The Death of the West

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The Death of the West
Death of the West Cover.jpg
AuthorPatrick J. Buchanan
CountryUnited States
PublisherSt. Martin's Griffin
Publication date
Media typePrint (Hardcover and Paperback)

The Death of the West: How Dying Populations and Immigrant Invasions Imperil Our Culture and Civilization is a 2001 book by paleoconservative commentator Patrick J. Buchanan, in which the author argues that western culture is dying and will soon be imperilled. Western cultures have lower-than-replacement birth rates while populations in Africa, Asia, and Latin America are exploding.


The title of the book is a reference to Oswald Spengler's Decline of the West. Buchanan argues that the culture that produced western civilization as traditionally understood is in its death throes in the United States which will no longer be a western country by the year 2050.[1] He uses United Nations population statistics to analyze the recent trends in global populations, especially major declines in European nations and major increases in Asia, Africa, and Latin America.

Buchanan argues that the United States has a "nation within a nation" already. The population of 30 million foreign born (of which 11 million are "illegal aliens") is larger than the entire population of Rhode Island, Massachusetts, and Connecticut.

Buchanan argues that "counter culture" of the 1960s has become the dominant culture, which aims to rewrite American history and dismantle its heritage. He sees this as a hostile culture which regards western civilization with antipathy. He says: "A new generation has now grown up for whom the cultural revolution is not a revolution at all, but the culture they were born into and have known all their lives.'' He sees the new culture as being intolerant towards those of differing beliefs and determined to impose political correctness.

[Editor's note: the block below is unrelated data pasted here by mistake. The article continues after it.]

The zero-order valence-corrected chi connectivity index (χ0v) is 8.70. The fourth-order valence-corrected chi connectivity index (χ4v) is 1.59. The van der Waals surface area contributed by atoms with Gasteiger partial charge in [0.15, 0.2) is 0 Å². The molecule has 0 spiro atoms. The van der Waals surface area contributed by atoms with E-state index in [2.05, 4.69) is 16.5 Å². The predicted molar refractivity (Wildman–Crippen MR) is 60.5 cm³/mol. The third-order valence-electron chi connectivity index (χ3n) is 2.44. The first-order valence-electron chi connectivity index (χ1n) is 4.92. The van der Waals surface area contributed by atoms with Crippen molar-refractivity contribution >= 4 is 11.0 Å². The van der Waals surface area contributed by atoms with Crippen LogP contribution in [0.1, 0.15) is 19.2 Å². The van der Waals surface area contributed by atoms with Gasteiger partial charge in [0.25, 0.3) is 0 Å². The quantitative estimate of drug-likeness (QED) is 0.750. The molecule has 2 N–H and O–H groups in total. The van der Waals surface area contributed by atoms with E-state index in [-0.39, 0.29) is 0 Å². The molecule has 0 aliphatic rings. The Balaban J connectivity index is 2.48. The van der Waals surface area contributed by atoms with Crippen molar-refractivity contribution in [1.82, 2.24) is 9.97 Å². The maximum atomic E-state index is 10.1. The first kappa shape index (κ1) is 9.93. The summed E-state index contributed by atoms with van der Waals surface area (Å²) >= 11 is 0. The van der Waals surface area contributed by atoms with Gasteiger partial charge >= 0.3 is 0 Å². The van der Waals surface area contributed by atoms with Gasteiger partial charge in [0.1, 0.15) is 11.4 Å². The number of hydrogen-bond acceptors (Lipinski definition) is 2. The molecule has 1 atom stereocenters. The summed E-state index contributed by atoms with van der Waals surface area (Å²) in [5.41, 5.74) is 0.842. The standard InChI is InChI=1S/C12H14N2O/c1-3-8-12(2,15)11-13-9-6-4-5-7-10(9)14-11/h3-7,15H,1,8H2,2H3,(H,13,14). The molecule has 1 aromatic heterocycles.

He also argues that the death of the Christian faith is the primary cause of low birth rates, hopelessness, and political utopianism. He cites examples of anti-Christian sentiment such as the negative reactions to Catholic films and the triumphant attitude of secularism. He says: "Western Man has decided he can disobey God without consequence and become his own God." And at the same time: "The new hedonism seems unable to give people a reason to go on living." He depicts the United States as a country divided between the old culture and the new with little contact between two diametrically opposed systems of thought.


John Attarian praised the book.

To avert catastrophe, Buchanan rightly calls for repudiating the left's ideology of national suicide. But he offers valuable specifics too. It may be too late for Europe to exit the highway, but America still can. Depopulation being the worse problem, we must encourage American women to have children, with pro-family tax relief such as raising the federal tax credit for each child, giving employers tax incentives to pay parents higher wages, and so on... Buchanan concedes that it may be too late to save the West, but closes by affirming that America is a beautiful country. "And that is why we must never stop trying to take her back." That call to undaunted perseverance is the right parting note.[2]

Kirkus Reviews panned the book. The review called it "[s]hameless, embarrassing rantings" and also remarked that "[l]ittle attests to the moral health of this nation more than the fact that it’s made a mockery of Buchanan's presidential ambitions time and again." The review particularly criticized Buchanan's claim that "[h]ad it not been for the West, African rulers would still be trafficking in the flesh of their kinsmen" as an example of dishonest historical revisionism.[3]

Jonah Goldberg of The National Review:

First, let me say I both admire and dislike Buchanan's writing for the same reason: He brilliantly manages to do with one language what Yassir Arafat does with two. He offers red meat to the extremists while at the same giving himself the wiggle room to deny he said anything controversial in the first place. This is no mean feat.[4]

See also[edit]


  1. ^ "Death of the West - Pat Buchanan". Retrieved 2016-05-07.
  2. ^ "The Social Contract - Book Review of 'Death of the West' by Patrick Buchanan". Retrieved 2016-05-07.
  3. ^ "The Death of the West by Patrick J. Buchanan". Kirkus Reviews. November 15, 2001. Retrieved October 27, 2012.
  4. ^ Goldberg, Jonah (February 25, 2002). "Goldberg File". The National Review.

External links[edit]